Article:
From time to time the news of a devastating earthquake that affects a region of the planet, causing many victims, injuries, and countless destroyed buildings, comes to the fore. Whenever it happens, the press quickly addresses the issue. Newspapers, television channels, radio and digital platforms flood us with a tsunami of information that goes from the least to the most scientifically proven. But that places special emphasis on the misfortune and the most shocking images of the destruction caused.
Like any wave, including a tsunami, news attention recedes in three or four days. And then, the “devastating earthquake” remains dormant on the shelves of newsrooms, waiting for its next awakening in another part of the world.
Seismic hazard does not change
We have recently had several earthquakes with magnitude above 6.5 Mw (moment magnitude), for example in Indonesia (2004), L’Aquila (2009), Haiti (2010), Chile (2010), Japan (2011), Ecuador (2016), Amatrice (2017) and Nepal (2018), some even above 8.5 Mw. Media attention on these major seismic events has multiplied exponentially. In fact, the 2011 Japan earthquake-tsunami (9.2 Mw) was virtually televised live.
However, the present and future seismic danger of the affected areas is the same all the time, when it is in the media and when it is not. Those of us who study earthquakes dedicate ourselves, precisely, to establishing the margins of probability that an earthquake of a certain size will occur. To do this, we base ourselves on the seismic history of an area, since to this day seismic prediction continues to be a true chimera.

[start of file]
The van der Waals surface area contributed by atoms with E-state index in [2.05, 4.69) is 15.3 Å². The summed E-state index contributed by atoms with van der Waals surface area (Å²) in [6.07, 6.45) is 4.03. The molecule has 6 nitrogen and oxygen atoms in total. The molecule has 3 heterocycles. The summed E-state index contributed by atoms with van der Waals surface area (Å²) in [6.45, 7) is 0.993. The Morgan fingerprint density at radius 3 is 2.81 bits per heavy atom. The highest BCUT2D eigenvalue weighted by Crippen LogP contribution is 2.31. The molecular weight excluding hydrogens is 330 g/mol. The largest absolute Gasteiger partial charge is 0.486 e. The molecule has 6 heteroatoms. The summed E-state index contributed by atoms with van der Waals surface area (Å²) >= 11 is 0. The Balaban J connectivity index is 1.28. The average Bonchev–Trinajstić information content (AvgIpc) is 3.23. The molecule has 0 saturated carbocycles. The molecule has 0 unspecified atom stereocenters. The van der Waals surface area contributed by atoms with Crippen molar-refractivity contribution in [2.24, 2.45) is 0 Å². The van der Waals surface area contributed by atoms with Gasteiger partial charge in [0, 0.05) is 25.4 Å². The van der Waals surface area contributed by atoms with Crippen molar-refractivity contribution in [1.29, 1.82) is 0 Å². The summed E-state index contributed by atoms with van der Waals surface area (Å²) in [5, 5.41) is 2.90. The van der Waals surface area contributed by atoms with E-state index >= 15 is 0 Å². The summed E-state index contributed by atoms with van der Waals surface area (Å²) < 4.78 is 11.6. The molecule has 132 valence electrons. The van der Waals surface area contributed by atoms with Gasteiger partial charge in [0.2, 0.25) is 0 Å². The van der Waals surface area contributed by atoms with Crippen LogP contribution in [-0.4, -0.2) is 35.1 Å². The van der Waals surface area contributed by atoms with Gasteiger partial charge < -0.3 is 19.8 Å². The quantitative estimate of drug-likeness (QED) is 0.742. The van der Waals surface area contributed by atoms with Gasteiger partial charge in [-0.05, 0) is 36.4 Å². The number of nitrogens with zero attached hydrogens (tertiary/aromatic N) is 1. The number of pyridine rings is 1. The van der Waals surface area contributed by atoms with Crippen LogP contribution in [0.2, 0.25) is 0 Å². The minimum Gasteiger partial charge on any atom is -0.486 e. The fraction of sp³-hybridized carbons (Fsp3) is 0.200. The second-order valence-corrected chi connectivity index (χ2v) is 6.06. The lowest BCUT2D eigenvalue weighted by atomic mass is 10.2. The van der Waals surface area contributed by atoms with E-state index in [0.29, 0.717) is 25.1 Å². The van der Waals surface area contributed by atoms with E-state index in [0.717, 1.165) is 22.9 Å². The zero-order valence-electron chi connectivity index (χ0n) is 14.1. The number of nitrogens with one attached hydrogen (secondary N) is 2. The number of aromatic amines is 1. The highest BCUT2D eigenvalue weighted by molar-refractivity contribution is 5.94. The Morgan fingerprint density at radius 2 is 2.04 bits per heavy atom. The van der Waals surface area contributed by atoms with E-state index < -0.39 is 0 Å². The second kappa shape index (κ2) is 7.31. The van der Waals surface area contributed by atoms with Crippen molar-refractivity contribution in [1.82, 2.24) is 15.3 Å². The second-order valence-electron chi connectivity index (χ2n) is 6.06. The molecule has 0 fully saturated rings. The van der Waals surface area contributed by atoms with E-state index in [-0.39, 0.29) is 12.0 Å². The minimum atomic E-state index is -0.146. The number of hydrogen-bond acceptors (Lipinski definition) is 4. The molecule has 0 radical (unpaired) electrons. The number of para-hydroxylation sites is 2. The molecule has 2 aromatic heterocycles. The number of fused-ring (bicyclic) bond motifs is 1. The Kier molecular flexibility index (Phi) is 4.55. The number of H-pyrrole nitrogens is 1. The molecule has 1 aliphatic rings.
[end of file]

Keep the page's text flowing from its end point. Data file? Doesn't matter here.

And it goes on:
This time, the area punished has been the border between Turkey and Syria. Since the early morning of February 6, 2023, it has been subjected to a true seismic storm, with a swarm of more than 500 earthquakes aligned in a northeast-southwest direction along a line of just over 180 kilometers, which runs from the Mediterranean coast inland from Turkey.
Within this seismic swarm, for the moment, two earthquakes of magnitude 7.9 Mw and 7.5 Mw stand out. These are the ones that have caused the most destruction. The latest information speaks, for the moment, of around 11,000 victims, thousands of buildings destroyed and at least 20 populations seriously affected with damage of intensity greater than or equal to grade VIII. Yes, it is not a mistake: now we are talking about intensity (and not about magnitude, Mw), a size parameter that is quantified with Roman numerals.
Intensity is not the same as magnitude
The magnitude is measured on scales such as the Richter (ML) or the seismic moment (Mw), logarithmic scales based on the maximum amplitude of the seismic waves recorded on the seismograms. They are quantitative scales that refer to the energy released by an earthquake. Each unit jump on these scales is equivalent to a displacement of the ground 10 times greater, and a release of energy about 33 times greater.
Thus, for example, an innocent increase in one of these magnitudes (ML or Mw) from 5 to 7 implies that the ground moves with a hundred times greater amplitude and the energy that is released is approximately one thousand times greater. This explains why big earthquakes are so much more devastating than small ones: it is that difference in energy that does the damage.